LOS ANGELES, February 8, 2011 — Five of the major motion picture studios in the United States on Tuesday launched the next phase of their industry’s ongoing campaign against online piracy by filing what will be a closely-watched copyright infringement lawsuit against Hotfile.com, a so-called cyberlocker service that allows its users to share and store large media files on its servers.
The lawsuit, filed in federal district court in the Southern District of Florida, seeks to basically shut the service down by hitting it with crippling damages of the maximum allowable amount of $150,000 per work infringed, as well as attorneys’ fees.
The studios — Columbia Pictures, Disney, Twentieth Centruy Fox, Universal City Studios, and Warner Brothers — charge that Hotfile’s business model is to goad people to upload as much copyrighted content as possible and then to make money off of downloaders by offering them memberships that would provide them faster downloads of the copyrighted material.
Uploaders are paid, and their compensation increases along with the number of downloads of the content they provided the site. The studios also say that Hotfile.com pays other sites to host links to all of this illegal content.
The site’s operator, Anton Titov of Florida, is responsible for the massive piracy of the studios’ copyrighted content because he has taken no action to disable or discourage users’ infringing activities, the studios charge.
Thus he and his company are directly infringing upon the studios’ copyrights by hosting the content, as well as inducing Hotfile’s users to infringe upon their copyrighted works. The studios are also charging Titov with contributory and vicarious infringement.
“In less than two years Hotfile has become one of the 100 most trafficked sites in the world. That is a direct result of the massive digital theft that Hotfile promotes. Everyday Hotfile is responsible for the theft of thousands of MPAA member companies’ movies and TV shows – including movies still playing in theaters – many of which are stolen repeatedly, thousands of times a day, every single day,” said Daniel Mandil, general counsel & chief content protection officer for the MPAA in a statement. “The theft taking place on Hotfile is unmistakable. Their files are indeed ‘hot,’ as in ‘stolen.’ It’s wrong and it must stop.”
Hotfile.com is just one of a whole class of emerging web sites called cyberlockers that make the distribution of large media files easier and faster online. Cyberlockers are growing in popularity as an alternative to BitTorrent, another method of sharing large media files online that uses a specific protocol and requires users to download a program.
Unlike the cyberlocker service, the BitTorrent protocol transfers bits of files between peers or users, and the rate at which file transfers happen is correlated with how many people there are sharing the content — the more the better and faster the transfers.
A recent report commissioned by NBC Universal conducted by Envisional asserts that just over five percent of global internet traffic can be attributed to unauthorized transfers of content to and from cyberlockers.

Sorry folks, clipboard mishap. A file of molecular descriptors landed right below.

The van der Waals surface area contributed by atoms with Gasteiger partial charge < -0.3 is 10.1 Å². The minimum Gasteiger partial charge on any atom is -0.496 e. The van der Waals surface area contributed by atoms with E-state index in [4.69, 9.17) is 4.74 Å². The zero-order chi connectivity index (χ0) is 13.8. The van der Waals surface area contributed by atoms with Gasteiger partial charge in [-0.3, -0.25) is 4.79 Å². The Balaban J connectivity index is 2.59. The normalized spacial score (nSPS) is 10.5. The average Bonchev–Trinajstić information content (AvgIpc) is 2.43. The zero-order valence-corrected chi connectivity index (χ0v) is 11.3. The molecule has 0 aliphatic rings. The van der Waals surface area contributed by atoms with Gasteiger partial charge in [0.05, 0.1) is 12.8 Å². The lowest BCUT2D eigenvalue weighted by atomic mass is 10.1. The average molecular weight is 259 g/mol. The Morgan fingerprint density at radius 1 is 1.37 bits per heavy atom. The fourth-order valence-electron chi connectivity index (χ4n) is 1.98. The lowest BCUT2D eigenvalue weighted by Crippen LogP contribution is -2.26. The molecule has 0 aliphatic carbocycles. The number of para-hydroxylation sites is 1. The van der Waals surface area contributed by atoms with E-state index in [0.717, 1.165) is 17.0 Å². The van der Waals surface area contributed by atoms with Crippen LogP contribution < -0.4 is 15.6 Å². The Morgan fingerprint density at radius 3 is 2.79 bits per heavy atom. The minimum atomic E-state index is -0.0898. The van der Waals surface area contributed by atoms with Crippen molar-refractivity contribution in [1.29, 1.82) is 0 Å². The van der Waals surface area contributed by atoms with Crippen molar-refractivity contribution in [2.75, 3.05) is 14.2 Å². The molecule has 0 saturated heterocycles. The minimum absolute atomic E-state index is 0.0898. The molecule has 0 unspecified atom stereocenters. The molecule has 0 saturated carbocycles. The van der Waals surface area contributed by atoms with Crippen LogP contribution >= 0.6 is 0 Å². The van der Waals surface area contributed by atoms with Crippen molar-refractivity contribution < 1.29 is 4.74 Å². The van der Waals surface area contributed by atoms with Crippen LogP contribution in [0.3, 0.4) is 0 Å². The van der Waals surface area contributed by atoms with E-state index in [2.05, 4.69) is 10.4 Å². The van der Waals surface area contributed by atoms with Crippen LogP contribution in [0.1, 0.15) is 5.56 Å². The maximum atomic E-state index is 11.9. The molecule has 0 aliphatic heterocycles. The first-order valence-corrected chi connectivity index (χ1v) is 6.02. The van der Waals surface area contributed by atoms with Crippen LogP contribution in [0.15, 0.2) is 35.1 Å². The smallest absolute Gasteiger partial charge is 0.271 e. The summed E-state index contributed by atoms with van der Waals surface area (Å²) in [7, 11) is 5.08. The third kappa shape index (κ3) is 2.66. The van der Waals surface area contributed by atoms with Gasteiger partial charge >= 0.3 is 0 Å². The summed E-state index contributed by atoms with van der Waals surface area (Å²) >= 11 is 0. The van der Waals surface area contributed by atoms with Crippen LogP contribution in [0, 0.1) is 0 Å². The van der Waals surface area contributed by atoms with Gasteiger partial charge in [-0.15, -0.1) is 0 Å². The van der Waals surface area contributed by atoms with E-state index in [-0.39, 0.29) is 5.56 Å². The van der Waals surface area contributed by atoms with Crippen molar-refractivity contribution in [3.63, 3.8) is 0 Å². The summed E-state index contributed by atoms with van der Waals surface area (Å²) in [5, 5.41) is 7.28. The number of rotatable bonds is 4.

Envisional says that BitTorrent is still the favorite method for illegally sharing files, making up almost a quarter of global internet traffic. Its report shows that piracy of movies and television content is worst in areas of the world where access to legitimate forms of online content is limited.
The studios acknowledged in their complaint that there are legitimate uses for such services online, but said that Hotfile isn’t one of them because its promotional materials incentivize people to upload content that other people will want to download.
A search on filestube.com, one of the search sites that enables users to find access to the files on the cyberlocker services, turns up links to lots of popular television shows and movies.
The studios’ complaint contains dozens of examples of movies and television shows that are available without authorization on the site.
And Envisional’s recent analysis of a random sample of 2,000 cyberlocker links found that more than 90 percent of the linked-to material was copyrighted.
An e-mail to Hotfile.com wasn’t returned, but the site clearly displays its intention to abide by US copyright law with a prominent notice on its landing page that users are required to read and agree with before they upload any files.
Large tech firms such as Google will be watching the legal developments in this case closely since they’ve bet their future on providing consumers with services, information and entertainment in “the cloud.”
The standards, if any, developed in this case could establish the boundaries of acceptable business practices by companies offering such services.
An indication of Google’s concern over this subject area has manifested itself through another lawsuit over a music cyberlocker service called MP3Tunes, which allows users to upload, store and access their music in personal lockers in the cloud. The service has been sued by EMI for copyright infringement on behalf of its users.
Mp3tunes argues that it shouldn’t be liable for copyright infringement because it abides by the take-down rules as defined by the Digital Millennium Copyright Act. The law provides intermediaries with a “safe harbor” and shields them from liability if they respond to take-down requests promptly.
Google has filed a friend-of-the-court brief siding with MP3Tunes.com.
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